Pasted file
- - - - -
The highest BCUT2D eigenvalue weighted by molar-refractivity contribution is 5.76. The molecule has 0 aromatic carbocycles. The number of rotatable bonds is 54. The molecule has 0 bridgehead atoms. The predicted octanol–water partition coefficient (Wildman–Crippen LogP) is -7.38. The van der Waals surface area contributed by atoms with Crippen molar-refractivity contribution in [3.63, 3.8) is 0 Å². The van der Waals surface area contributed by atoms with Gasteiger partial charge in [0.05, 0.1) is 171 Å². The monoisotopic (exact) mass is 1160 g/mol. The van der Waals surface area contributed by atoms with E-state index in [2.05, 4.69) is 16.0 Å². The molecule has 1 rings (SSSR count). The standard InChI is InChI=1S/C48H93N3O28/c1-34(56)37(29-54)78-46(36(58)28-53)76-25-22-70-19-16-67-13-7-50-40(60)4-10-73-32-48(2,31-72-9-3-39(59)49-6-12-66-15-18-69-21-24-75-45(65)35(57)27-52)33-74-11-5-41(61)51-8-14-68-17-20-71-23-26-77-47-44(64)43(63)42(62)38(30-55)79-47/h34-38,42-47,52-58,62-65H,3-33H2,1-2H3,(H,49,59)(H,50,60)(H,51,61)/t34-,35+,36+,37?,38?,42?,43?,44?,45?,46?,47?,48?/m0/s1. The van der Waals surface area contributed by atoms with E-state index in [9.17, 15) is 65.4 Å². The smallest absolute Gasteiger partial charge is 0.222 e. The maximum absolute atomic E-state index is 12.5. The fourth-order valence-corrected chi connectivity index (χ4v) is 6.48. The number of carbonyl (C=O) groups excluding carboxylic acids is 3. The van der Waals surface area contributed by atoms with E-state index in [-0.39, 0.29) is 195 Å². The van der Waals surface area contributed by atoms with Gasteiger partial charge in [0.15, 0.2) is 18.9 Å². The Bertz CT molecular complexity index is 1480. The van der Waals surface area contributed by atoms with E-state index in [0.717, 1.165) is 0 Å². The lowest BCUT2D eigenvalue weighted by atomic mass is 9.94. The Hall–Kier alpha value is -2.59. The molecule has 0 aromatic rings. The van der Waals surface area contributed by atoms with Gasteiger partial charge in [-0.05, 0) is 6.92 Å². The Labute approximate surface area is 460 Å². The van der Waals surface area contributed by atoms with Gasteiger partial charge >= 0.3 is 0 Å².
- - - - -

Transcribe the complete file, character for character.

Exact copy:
The highest BCUT2D eigenvalue weighted by molar-refractivity contribution is 5.76. The molecule has 0 aromatic carbocycles. The number of rotatable bonds is 54. The molecule has 0 bridgehead atoms. The predicted octanol–water partition coefficient (Wildman–Crippen LogP) is -7.38. The van der Waals surface area contributed by atoms with Crippen molar-refractivity contribution in [3.63, 3.8) is 0 Å². The van der Waals surface area contributed by atoms with Gasteiger partial charge in [0.05, 0.1) is 171 Å². The monoisotopic (exact) mass is 1160 g/mol. The van der Waals surface area contributed by atoms with E-state index in [2.05, 4.69) is 16.0 Å². The molecule has 1 rings (SSSR count). The standard InChI is InChI=1S/C48H93N3O28/c1-34(56)37(29-54)78-46(36(58)28-53)76-25-22-70-19-16-67-13-7-50-40(60)4-10-73-32-48(2,31-72-9-3-39(59)49-6-12-66-15-18-69-21-24-75-45(65)35(57)27-52)33-74-11-5-41(61)51-8-14-68-17-20-71-23-26-77-47-44(64)43(63)42(62)38(30-55)79-47/h34-38,42-47,52-58,62-65H,3-33H2,1-2H3,(H,49,59)(H,50,60)(H,51,61)/t34-,35+,36+,37?,38?,42?,43?,44?,45?,46?,47?,48?/m0/s1. The van der Waals surface area contributed by atoms with E-state index in [9.17, 15) is 65.4 Å². The smallest absolute Gasteiger partial charge is 0.222 e. The maximum absolute atomic E-state index is 12.5. The fourth-order valence-corrected chi connectivity index (χ4v) is 6.48. The number of carbonyl (C=O) groups excluding carboxylic acids is 3. The van der Waals surface area contributed by atoms with E-state index in [-0.39, 0.29) is 195 Å². The van der Waals surface area contributed by atoms with Gasteiger partial charge in [0.15, 0.2) is 18.9 Å². The Bertz CT molecular complexity index is 1480. The van der Waals surface area contributed by atoms with E-state index in [0.717, 1.165) is 0 Å². The lowest BCUT2D eigenvalue weighted by atomic mass is 9.94. The Hall–Kier alpha value is -2.59. The molecule has 0 aromatic rings. The van der Waals surface area contributed by atoms with Gasteiger partial charge in [-0.05, 0) is 6.92 Å². The Labute approximate surface area is 460 Å². The van der Waals surface area contributed by atoms with Gasteiger partial charge >= 0.3 is 0 Å².